One of the essential components of the FAQ will be the list of on-topic and off-topic subjects for questions.
Let’s use this question to vote on what topics should be on and off topic.
Typography questions that do not already qualify for one of the other topics listed as on-topic. In other words, typography questions are not in and of themselves enough to considered on-topic.
Gratuitous, condescending, or unasked-for grammar corrections. Otherwise there is a risk of the grammar-correcting flame in turn being flamingly grammar-corrected, ad nauseam.
I have been on the site for one day and have already received what felt to me like a sneeringly condescending slam of one of my own (apparent) errors in a question I wrote to the best of my grammar ability. And just in the last ten minutes I myself have been tempted to oh-so-smoothly (yet condescendingly?) point out other people's spelling and grammar errors three or four times. Whether that was a reaction to my own experience or not, it makes me think such behavior is a real and dangerous risk.
Like in the domain name suggestions thread where "GrammarNazi.Com" was seriously voted down because it has all the wrong connotations, I think some clear guidelines are necessary to help this place NOT be full of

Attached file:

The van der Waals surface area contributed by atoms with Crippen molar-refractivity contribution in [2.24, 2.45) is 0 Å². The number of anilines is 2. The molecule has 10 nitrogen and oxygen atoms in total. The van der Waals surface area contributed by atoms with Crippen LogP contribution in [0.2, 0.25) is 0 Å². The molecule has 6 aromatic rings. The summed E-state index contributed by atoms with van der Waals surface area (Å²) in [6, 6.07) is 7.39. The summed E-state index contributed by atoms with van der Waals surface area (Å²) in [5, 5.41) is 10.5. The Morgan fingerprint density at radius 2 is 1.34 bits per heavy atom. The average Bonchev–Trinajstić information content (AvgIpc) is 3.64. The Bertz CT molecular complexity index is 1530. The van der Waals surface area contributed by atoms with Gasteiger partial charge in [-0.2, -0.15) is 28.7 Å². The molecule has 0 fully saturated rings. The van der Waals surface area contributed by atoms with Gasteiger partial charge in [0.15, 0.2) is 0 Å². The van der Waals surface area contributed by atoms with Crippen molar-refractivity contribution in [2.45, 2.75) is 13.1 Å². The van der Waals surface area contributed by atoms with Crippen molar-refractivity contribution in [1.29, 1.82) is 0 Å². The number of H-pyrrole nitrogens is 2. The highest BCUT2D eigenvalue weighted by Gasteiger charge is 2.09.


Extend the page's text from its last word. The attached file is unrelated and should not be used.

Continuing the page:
such people experiences that elicit such a label.
Maybe this isn't the fully correct place to mention it (so please tell me if so and I'll move the content) but I've also had one of my honest questions voted down without an explanation. Really? I remember pondering the question a full twelve years ago and wishing I knew the answer. It was a natural question to ask after finding the site. What gives?
There is a real risk in my mind of people experiencing a lot of negativity, here. On Stack Overflow, the focus is on solving problems. Also, there are often many, many good solutions to the same programming problem. But in many cases there is only one "right answer" in grammar and the focus can easily be on correcting mistakes. This naturally appeals to the intellectual (yet egotistical) elite who all too often want to both display their skills and smack down others in order to feel superior. It also makes it easier to take voted-down questions personally (which I am doing about my question because I honestly can't imagine what someone could object to about it). If I really didn't know the answer, and there's any kind of substantive grammar answer possible, how can asking the question be worth punishing?
Note: I am not suggesting all unasked-for corrections be banned. The point is how things are done. A simple "FYI: fait accompli should be italicized" or even editing the post to fix the problem is a lot better than making a comment or wisecrack that leaves the person possibly less than happy.
I just found Should we correct (or point out) language errors in questions? which addresses this. To me there isn't enough emphasis in that question on the negative side-effects of correcting people's grammar tactlessly.
Feel free to edit my answer to fix grammar. No comment necessary.